You may have read in the financial pages of your weekend newspaper recently with the ATO confirming rental property investors will be firmly in their sights when submitting their 2019 tax returns.
Based on recently performed random sampling the ATO has found 9 out of 10 income tax returns contain errors relating to non-compliance with property investing.
Billions of dollars in deductions are claimed each year by property investors. With such a large value being claimed, the government can save significant taxpayer funds if the annual value of these claims can be reduced. As a result the ATO will double the number of property related tax audits in the 2019 year.
The ATO’s key areas of concern include:
In summary, a claimable repair should only bring the asset back to the same condition it was in when you first acquired the property.
Expenditure should be treated as a capital improvement if the asset is improved beyond its original condition.
A repair is claimed upfront, however a capital improvement is subject to depreciation rules and generally claimed over the term of its useful life.
Another potential trap is expenditure for repairs which are incurred at the time of purchase prior to when the property is available for rent. This expenditure in most cases should be treated as improvements.
The deductibility of loan interest is generally based on the answer to the question – what were the borrowed funds used for?
It is extremely important for loans to be structured correctly to ensure full interest deductibility. If a loan has a mixed purpose (eg the loan proceeds were used partly for private purposes), then this will reduce and sometimes eliminate the ability to claim interest costs. Loans with redraw facilities where the redraw is used for a private purpose will also reduce interest deductibility.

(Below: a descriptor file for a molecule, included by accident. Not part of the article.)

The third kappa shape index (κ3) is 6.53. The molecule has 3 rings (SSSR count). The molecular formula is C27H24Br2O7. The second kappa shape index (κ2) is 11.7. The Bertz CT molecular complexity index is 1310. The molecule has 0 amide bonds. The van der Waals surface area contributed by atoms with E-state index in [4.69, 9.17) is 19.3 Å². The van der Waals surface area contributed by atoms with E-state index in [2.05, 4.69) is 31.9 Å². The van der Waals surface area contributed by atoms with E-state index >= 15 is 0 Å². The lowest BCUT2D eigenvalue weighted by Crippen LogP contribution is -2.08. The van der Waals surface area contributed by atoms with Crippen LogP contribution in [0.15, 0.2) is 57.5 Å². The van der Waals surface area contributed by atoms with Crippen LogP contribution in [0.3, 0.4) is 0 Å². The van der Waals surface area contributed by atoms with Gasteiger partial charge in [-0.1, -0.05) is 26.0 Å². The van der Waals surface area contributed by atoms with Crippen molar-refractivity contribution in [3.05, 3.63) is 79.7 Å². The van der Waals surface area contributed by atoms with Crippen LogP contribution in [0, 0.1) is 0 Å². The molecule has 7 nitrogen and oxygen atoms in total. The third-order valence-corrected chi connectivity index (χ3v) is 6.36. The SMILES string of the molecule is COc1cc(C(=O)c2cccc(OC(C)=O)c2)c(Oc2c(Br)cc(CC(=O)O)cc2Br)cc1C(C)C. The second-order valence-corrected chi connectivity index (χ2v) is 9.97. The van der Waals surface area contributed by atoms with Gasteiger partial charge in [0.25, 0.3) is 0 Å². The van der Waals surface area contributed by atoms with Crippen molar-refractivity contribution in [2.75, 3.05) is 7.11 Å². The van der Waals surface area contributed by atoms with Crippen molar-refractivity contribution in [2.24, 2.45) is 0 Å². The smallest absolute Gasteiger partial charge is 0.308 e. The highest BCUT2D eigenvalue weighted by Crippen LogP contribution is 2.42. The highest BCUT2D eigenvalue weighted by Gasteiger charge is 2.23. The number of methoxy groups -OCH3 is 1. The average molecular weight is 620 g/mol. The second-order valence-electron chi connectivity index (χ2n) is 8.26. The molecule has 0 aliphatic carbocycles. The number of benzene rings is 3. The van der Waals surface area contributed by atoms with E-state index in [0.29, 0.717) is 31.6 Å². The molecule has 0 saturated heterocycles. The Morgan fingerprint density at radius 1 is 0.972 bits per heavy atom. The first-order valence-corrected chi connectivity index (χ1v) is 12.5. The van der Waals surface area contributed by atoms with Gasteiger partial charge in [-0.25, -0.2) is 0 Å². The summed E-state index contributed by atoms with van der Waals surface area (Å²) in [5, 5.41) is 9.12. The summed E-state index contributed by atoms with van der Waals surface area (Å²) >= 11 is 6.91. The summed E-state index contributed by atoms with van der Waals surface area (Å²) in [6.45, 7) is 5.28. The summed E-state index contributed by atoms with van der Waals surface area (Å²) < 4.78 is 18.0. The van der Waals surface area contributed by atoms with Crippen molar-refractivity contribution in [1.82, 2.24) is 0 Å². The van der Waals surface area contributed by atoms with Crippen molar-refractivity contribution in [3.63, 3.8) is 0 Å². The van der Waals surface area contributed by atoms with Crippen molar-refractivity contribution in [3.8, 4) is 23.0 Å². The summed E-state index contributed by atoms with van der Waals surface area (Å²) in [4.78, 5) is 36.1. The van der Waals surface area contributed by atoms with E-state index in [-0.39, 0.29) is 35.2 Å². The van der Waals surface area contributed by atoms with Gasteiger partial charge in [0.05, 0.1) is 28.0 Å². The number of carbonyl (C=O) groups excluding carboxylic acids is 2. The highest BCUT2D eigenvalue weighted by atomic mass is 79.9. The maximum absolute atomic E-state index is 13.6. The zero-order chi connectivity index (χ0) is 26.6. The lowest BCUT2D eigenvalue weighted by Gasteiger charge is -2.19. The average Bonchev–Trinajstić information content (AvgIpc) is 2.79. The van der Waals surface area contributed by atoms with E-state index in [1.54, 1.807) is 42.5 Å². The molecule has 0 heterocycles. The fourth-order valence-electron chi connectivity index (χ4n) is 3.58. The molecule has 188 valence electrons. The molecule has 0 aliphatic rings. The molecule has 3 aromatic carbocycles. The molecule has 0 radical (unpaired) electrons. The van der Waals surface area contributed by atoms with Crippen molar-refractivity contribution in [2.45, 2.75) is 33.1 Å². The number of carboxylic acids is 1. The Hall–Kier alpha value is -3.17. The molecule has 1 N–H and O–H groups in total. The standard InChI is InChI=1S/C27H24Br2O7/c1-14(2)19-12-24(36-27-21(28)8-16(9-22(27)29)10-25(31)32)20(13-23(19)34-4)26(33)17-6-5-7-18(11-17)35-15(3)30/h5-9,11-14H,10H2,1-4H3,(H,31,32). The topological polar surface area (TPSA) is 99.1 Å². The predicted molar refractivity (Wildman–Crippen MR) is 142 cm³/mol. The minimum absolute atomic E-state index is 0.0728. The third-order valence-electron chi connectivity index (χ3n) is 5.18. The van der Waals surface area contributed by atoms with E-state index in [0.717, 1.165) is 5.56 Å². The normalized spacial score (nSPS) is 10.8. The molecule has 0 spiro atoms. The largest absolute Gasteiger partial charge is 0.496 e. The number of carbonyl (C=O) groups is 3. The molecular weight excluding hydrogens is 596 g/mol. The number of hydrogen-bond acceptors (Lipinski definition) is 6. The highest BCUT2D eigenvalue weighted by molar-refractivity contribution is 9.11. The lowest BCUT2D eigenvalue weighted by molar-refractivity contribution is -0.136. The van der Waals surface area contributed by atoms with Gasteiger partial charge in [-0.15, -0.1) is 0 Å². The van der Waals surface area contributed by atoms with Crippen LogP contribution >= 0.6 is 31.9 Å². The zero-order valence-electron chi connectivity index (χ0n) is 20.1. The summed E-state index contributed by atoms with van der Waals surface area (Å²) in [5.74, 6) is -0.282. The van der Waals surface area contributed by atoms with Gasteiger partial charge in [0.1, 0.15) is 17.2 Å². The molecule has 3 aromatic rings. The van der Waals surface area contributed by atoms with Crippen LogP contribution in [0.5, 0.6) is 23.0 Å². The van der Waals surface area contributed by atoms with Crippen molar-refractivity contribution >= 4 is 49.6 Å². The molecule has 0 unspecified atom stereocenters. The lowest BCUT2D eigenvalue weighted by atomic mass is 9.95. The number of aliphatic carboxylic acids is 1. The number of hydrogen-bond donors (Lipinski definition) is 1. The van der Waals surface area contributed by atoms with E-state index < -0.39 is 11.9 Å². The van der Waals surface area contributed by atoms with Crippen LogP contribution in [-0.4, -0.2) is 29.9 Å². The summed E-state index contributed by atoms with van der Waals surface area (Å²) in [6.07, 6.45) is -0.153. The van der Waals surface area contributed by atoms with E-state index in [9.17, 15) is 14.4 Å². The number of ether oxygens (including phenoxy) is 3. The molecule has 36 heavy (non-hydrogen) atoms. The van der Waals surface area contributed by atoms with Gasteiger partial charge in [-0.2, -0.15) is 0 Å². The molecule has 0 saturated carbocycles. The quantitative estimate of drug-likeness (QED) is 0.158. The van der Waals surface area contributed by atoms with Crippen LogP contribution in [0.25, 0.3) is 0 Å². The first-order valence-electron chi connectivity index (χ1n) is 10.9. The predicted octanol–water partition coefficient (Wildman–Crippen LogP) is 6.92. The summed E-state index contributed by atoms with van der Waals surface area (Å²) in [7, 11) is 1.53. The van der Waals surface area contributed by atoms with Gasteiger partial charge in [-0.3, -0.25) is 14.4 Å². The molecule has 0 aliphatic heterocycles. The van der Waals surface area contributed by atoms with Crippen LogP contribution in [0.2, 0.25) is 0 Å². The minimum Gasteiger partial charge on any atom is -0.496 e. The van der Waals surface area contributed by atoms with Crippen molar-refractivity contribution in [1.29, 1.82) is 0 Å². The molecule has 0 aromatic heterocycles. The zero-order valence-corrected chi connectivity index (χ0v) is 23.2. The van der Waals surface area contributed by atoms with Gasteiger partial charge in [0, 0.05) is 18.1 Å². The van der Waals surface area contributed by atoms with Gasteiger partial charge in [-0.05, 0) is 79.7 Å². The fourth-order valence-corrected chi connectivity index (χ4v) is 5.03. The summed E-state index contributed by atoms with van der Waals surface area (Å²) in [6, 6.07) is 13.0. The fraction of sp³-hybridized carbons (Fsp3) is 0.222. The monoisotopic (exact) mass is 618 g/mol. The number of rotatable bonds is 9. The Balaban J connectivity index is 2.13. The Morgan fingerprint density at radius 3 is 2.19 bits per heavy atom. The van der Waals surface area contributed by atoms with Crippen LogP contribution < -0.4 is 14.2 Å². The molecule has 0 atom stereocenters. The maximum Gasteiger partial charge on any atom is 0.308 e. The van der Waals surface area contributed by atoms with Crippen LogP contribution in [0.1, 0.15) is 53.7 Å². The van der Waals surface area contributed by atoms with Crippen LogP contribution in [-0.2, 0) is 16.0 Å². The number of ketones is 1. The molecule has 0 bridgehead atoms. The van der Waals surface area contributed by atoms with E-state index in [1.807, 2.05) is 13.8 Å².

If you wish to periodically deposit funds into a loan and have the ability to redraw these amounts for a private use, then an “Offset Account” is a much better option. This will reduce the loan interest you pay, but at the same time give you a greater chance of maintaining maximum tax deductibility.
When an investment property is sold, capital gains tax needs to be calculated on the disposal to determine if a profit has been made.
If the investment property has been held for a period of greater than 12 months, a 50% discount on the profit is usually allowed. One item which is generally overlooked is the requirement to add back capital works depreciation claims (depending on the date of acquisition and date of construction of the property) to the profit calculated. This will result in a higher profit for capital gains tax purposes.
Non-resident taxpayers will also be subject to different rules relating to eligibility to access the 50% discount.
The ATO has a major concern in this area.
If you are using your holiday home for private use then you need to ensure expenses are apportioned correctly. Eg, if the property is available for rent for only 60% of the time during the year, then claimable holding costs such as utilities, insurances, interest, etc will reduce accordingly.
Also, if these properties are rented out at non arms-length rates to friends and family (eg at a discount), this will further reduce your ability to claim expenses to their full extent.
If you are renting a room in your home and/or making it available for purposes such as AirBnB you must report this income to the ATO. You must also ensure any expenses you claim are apportioned correctly and take into account any private use element.
Partly renting your home will also reduce your ability to claim the CGT Main Residence exemption upon the eventual sale of your home.
The ATO’s approach is the onus of proof of deductibility is on the taxpayer.
Without a valid basis for the deduction claim and/or without evidence of the expenses incurred, the ATO will simply deny the claim.
Depending on the circumstances and how blatant the errors in the deduction claim are, the ATO will also generally apply penalties of 25% to 75% of the extra tax liability plus interest.
In other words, get the right tax advice.
Claim what you can legitimately claim.
Don’t try and be too clever!